Yesterday, at 4:07PM, on approval from Governor Rick Snyder, Detroit Emergency Manager Kevyn Orr ordered the City of Detroit to file for Chapter 9 bankruptcy protection under Title XI of the USC. Sure. Other cities have done this before — and people and businesses do it every day, but what’s the big deal?
The big deal is simple: Detroit is the largest municipality in history to declare itself insolvent. This not only is going to be a major rule-writing moment in American legal history, but also has the potential to do as much harm as it does good over the long term.
The long term positives are fairly simple: Detroit, if successful, will be relieved of most of it’s obligations, and many of the others will be repaid at drastically reduced amounts, as ordered by a federal bankruptcy judge. This will allow Detroit to begin paying its bills — without borrowing to do so, as it has for the past decade. This is a good thing.
Detroit Mayor Dave Bing, Detroit Emergency Manager Kevyn Orr, Michigan Governor Rick Snyder
The bad news is what gets cut. The Emergency Manager of Detroit made it clear that his priorities were people first, then creditors — meaning he wanted to protect pay, pensions and benefits for workers and retirees of the City of Detroit as much as he could. He made this abundantly clear; but stated it was not off the table. Creditors and contractors would be the next priority. Creditors didn’t take kindly to this, and indeed, made THAT also clear.
Before all this can happen though, the filing sets in motion several things: the first is immediate relief from creditors. As of the moment the bankruptcy was filed, for the moment, creditors lost all rights to any money for the time being. This can, if the Judge allows, give Detroit enough relief to pay what’s necessary to keep it running: it’s employees, contractors and even things like the light bills. What’s next, and likely beginning to happen today, is the investigation by the court of wether or not Detroit CAN qualify for a Title XI bankruptcy. Just because one files doesn’t mean one qualifies. This sets into motion a massive audit of EVERY creditor of every DOLLAR owed BY the City — likely including employees as well. Next, creditors to the city have a right to appeal, and will likely use the excuse that the City/Emergency Manager negotiated in bad faith, just to hold the process up — as it’s their legal right to do so. Assuming the City is found to be eligible, the Judge then decides what gets the axe, what gets paid, and who gets paid in what amounts; as likely, those who do get paid (speaking in the terms of creditors and contracts) will likely get paid only a portion, if not a FRACTION, of what they’re owed.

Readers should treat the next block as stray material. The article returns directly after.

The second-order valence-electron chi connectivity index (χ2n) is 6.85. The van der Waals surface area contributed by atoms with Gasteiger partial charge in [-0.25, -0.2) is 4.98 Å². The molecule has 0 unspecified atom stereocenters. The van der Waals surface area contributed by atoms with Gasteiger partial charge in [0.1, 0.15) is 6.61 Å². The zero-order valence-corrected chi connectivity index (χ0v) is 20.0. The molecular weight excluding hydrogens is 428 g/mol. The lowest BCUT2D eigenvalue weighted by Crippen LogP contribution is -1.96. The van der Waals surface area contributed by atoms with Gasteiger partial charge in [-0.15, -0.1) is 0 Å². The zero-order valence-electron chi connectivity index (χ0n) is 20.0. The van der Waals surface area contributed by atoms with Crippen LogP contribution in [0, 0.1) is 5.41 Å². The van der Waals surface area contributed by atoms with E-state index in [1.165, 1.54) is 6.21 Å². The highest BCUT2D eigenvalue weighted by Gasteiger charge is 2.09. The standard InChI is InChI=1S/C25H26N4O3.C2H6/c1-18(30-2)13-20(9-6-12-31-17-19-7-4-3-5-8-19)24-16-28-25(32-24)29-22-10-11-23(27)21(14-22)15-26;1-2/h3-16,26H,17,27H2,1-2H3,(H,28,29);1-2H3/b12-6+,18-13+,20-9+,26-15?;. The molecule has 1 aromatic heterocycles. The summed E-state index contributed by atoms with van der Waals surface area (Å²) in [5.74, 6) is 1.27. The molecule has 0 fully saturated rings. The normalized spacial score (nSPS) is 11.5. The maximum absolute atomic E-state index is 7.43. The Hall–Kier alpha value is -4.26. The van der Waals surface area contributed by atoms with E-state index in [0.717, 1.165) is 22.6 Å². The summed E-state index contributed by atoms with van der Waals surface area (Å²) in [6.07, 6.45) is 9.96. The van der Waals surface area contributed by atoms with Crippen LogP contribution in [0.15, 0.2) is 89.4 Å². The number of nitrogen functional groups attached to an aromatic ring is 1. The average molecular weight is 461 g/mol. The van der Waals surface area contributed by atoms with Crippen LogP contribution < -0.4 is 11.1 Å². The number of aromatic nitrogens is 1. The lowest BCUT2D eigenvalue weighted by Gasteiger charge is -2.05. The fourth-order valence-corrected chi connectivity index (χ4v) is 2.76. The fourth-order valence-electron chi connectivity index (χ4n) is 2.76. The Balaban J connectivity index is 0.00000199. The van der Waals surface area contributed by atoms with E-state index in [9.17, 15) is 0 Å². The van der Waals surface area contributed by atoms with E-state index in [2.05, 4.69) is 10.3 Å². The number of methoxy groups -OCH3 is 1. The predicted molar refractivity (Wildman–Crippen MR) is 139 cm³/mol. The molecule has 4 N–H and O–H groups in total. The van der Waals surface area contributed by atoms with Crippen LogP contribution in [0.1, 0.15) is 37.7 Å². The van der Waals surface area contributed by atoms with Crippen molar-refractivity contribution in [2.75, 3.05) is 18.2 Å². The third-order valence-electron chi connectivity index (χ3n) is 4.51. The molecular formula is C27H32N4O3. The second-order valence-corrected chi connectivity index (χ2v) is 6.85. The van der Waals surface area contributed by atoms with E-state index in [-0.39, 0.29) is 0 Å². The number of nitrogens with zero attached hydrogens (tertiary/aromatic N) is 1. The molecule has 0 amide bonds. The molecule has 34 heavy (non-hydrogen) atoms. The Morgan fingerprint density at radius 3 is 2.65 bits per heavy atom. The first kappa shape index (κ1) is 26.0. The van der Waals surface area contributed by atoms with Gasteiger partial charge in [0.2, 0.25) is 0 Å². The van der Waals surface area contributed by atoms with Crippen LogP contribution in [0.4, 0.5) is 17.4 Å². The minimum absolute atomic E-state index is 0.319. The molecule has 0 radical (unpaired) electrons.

Because this move essentially lays waste to Detroit’s already junk-level bond and credit, the move also will not at all inspire confidence in businesses in Detroit, particularly those who DO business with Detroit. My major fear is large employers will wind up packing up, and saying “So long, Detroit — it was a nice ride, we wish you the best of luck.” Not only is this further revenue from taxes and spending lost, just one or two larges businesses to do so could inspire other businesses OR people to flee as well. A CLEAR vote of no-confidence by the business sector if it were to happen.
Make no mistake, we’re witnessing history — the municipal equivalent of Lehman Brothers is happening as we speak; which will write books and rules on how to accomplish such a bankruptcy in the future.
I see a Title XI as a mixed blessing for Detroit. The good — DEFINITELY comes with the bad here.
“We have a great city, but a city going down hill for the last 60 years,” he said at an evening press conference. He said 38% of the city’s budget is being spent on “legacy costs,” such as pensions and debt service. He said police take almost an hour to respond to calls, compared to a national average of 11 minutes, and that 40% of street lights in the city are turned off. That’s unacceptable,”
— Kevyn Orr
Emergency Manager, City of Detroit
Detroit city skyline shot courtesy of Mike Boening